Protein transition in developing countries
In search of the real value of crops
Some Wageningen University & Research (WUR) projects continue to build on previous research. Others are just beginning and entail the development of an idea into a first test. The project by senior sientist Ariette Matser and her team belongs to this latter category, offering philanthropic partners the chance to be at the forefront of the global protein transition.
WHY THIS RESEARCH?
To feed the growing world population, we need to shift from meat consumption to vegetable proteins, not only in the wealthy parts of te world, but also in developing countries.
A fuller use of crops, both for their nutritional value as building blocks for food products and the secondary effect on the local economy as local processing leads to new jobs and opportunities.
“Our project focuses on sustainable protein transition,” Matser says. “Less food from animal sources and more from vegetables. This is an issue that many people in the rich parts of the world are focusing on, and it should also be highlighted in developing countries to avoid people going through the same cycle as us. History shows that, as prosperity increases, meat consumption also grows. If this also happens in Africa, it will become increasingly difficult for humanity to survive on this planet. We will run out of space for cattle, there will be extreme water shortages and we will see an enormous rise in the emissions of CO₂ and ammonia. The world cannot afford these effects so it is important to make the transition, locally, from food rich in animal protein to food rich in vegetable protein. Not just here, but everywhere in the world.”
‘We want to process crops in a way that provides ingredients which the local inhabitants can use in new products’
How is Matser planning to do that? “We are studying functional fractioning,” she explains. “This is a clever use of crops that allows the population to eat them right after the harvest or use them as a source of protein until the next harvest. That starts with the choice of a target region where we want to begin. I would like to spend the first six months studying the circumstances there. What diet do the people have? What crops do they grow? What are the customs and needs with regard to nutrition? And how is the infrastructure? All of these factors are important, as is the possibility to create a solid project organisation on location together with the local inhabitants. Where possible, this organisation should continue to build on existing networks and platforms. Social acceptance will be just as important as technological contributions in this project.”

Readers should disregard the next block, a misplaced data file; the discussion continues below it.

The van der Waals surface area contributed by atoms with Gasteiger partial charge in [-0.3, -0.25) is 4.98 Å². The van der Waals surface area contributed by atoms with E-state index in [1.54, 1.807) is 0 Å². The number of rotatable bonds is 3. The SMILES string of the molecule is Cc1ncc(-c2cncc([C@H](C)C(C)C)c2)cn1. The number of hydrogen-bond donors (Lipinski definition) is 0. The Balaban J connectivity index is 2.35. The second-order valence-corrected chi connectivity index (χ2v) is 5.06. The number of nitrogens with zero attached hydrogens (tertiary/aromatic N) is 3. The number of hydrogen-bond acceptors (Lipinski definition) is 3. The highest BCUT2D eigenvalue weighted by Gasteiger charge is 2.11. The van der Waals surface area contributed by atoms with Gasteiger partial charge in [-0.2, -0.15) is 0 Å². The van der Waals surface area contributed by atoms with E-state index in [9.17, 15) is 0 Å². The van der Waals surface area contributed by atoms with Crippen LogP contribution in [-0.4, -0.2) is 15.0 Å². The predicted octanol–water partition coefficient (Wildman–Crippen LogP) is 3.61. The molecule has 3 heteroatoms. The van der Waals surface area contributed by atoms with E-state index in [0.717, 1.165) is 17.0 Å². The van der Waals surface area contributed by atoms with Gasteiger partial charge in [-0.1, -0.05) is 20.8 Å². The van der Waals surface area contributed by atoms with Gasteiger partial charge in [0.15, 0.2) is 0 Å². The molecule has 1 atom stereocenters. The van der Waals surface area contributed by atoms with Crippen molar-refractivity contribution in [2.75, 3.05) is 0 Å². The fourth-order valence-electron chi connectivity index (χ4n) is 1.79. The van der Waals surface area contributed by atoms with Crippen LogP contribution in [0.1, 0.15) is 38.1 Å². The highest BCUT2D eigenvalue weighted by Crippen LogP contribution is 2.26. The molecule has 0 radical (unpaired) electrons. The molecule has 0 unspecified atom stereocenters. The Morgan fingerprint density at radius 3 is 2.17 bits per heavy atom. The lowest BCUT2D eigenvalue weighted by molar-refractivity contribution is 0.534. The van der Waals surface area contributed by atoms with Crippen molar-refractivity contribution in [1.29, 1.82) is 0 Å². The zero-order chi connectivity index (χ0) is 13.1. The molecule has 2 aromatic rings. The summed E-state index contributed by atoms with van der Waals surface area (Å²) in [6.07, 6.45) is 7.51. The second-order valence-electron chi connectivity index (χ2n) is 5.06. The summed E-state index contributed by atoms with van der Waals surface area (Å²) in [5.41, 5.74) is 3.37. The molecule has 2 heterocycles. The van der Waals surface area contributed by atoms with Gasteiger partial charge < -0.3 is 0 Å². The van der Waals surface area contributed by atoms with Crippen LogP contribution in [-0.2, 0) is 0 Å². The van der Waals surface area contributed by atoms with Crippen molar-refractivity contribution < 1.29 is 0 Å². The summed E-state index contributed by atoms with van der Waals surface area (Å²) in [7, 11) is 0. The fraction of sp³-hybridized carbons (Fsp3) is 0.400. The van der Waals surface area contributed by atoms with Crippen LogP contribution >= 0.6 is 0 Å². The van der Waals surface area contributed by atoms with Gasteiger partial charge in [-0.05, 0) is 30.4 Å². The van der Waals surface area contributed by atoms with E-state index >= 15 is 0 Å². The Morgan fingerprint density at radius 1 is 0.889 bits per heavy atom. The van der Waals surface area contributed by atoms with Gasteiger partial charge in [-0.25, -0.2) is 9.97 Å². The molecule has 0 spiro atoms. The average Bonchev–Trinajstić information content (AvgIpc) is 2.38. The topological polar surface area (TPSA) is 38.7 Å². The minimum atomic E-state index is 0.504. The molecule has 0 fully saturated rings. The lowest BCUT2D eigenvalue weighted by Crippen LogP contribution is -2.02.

Local organisations in the project region
Foods with vegetable proteins. Photo: Shutterstock
After choosing the country or region in Africa where the research will be done, Matser and her colleagues will spend three years working on creating a prototype processing chain. “In this chain, we are going to maximise the yields of the most suitable local crops by working with raw materials in an innovative way. We will do this by carrying out a extensive analysis of traditional crops, looking not just at the beans that are normally eaten but also at the nutrients in the flowers, stems and leaves. We will process all the crop elements to extract ingredients which inhabitants can use in new products. We plan to do this in small-scale factories, creating extra sources of nourishment and stimulating the local economy.”
We need to shift from meat consumption to vegetable proteins. Work is being done in Africa on creating a processing chain prototype. Photo: Shutterstock
“We will also make it more attractive for local inhabitants to use crops for their own consumption rather than for export. Crops are still often exported because the financial profit is higher, even though the local population is suffering from hunger. My ambition is to give people in poor regions more opportunities to take charge themselves, even if that requires high-tech concepts like this one. If we succeed in making the transition to vegetable proteins an attractive business for the local population, then we will really have made a sustainable change.”
If the experiment succeeds, Matser and her colleagues wants to see how they can expand it into a business case that could be imitated elsewhere and bring the knowledge to new regions and communities where it can flower into new local initiatives. “This is the dream I eventually want to realise,” she concludes.
Senior researcher Sustainable Process Technology, Wageningen University & Research
Food technology, Food and bioprocess engineering, New foodstuffs, Preservation, Food processing, Food quality, Vegetable proteins, Sustainability, Valorisation of by-products of food
Photo: Gea Hogeveen